Integration vs Unit Testing

My history with OS X is a complex and sorry story, but here’s a summary:

I used Linux for seven or eight years before getting frustrated with it in 2007. I was tired of fighting video cards, Wifi adapters, and chasing down new hardware glitches with system updates. There was also a lot of conflict in the community around things like compositing window managers and cross-desktop preferences. It seemed like KDE4 would never be released and every other system felt like it was moving faster. I switched to OS X in 2007 out of the hopes that it would be an easier system to maintain.

Although it did have excellent hardware support, I found that it required no less effort to maintain after updates. Developer tools like GCC, Ruby, and Vim, tmux debuggers were broken for me between most major releases. This was made more frustrating by the fact that Apple was clearly dedicating most of its resources towards mobile development, so people using OS X as a web development platform had their bugs and request de-prioritized.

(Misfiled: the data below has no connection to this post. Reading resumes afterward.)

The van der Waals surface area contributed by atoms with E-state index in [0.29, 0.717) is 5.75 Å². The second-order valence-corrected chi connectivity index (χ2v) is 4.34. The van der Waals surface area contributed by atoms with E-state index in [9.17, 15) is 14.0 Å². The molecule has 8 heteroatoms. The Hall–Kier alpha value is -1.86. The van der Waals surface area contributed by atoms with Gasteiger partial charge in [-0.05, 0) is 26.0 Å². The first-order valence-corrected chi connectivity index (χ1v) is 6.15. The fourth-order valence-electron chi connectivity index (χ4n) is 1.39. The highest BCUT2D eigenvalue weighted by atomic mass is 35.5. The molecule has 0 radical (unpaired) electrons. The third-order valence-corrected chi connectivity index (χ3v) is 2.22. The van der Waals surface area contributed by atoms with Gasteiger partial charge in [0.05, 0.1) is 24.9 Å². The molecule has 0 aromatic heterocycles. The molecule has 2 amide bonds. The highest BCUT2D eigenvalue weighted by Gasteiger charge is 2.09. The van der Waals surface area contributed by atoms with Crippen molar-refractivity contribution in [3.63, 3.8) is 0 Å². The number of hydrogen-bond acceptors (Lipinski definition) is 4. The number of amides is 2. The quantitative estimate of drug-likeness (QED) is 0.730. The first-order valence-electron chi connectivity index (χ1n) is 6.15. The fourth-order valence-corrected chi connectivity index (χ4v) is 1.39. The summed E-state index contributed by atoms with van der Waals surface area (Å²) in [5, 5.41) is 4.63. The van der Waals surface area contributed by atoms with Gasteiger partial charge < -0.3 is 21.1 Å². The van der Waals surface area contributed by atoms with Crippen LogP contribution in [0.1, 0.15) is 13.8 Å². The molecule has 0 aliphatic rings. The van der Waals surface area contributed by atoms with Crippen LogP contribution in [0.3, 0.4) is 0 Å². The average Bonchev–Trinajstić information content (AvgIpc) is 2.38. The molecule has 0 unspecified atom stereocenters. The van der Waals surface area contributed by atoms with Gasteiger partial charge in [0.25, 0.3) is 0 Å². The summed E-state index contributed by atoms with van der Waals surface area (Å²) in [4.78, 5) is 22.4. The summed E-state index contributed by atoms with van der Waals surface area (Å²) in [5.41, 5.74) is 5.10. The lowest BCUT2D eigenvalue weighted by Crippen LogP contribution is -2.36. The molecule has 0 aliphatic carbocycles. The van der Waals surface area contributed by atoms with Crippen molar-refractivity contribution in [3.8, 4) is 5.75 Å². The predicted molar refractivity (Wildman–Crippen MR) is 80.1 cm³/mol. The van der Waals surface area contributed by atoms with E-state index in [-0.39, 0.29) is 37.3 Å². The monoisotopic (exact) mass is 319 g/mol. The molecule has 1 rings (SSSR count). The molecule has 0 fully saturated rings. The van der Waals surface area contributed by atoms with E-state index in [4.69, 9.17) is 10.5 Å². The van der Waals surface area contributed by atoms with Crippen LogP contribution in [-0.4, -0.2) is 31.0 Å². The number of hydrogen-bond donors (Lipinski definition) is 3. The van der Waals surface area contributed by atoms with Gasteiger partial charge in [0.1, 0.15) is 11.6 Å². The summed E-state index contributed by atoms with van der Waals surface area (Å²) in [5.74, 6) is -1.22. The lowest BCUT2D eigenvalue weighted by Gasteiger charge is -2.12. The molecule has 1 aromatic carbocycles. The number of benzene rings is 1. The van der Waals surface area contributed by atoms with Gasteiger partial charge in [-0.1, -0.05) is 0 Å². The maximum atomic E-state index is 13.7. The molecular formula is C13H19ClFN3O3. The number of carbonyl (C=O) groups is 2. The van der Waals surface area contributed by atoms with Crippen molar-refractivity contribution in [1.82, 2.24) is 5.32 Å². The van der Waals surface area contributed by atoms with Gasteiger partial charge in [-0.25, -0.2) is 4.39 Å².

After OS X proved to be no easier to use (for a developer) than Linux, I decided to switch back. If you’re going to spend time maintaining a system, it may as well be open source.

One nice thing about being away from Linux for almost a decade is that most of the things that bugged me before have been fixed in the mean time, and most of the conflicts I remembered have been resolved and forgotten by most of the community. Leaving some of the tools I loved has also given me a greater appreciation for them now that I have them back. Although I doubt I’ll ever switch back to OS X, I’m glad that I used it for a while. I think trying another system is good for you.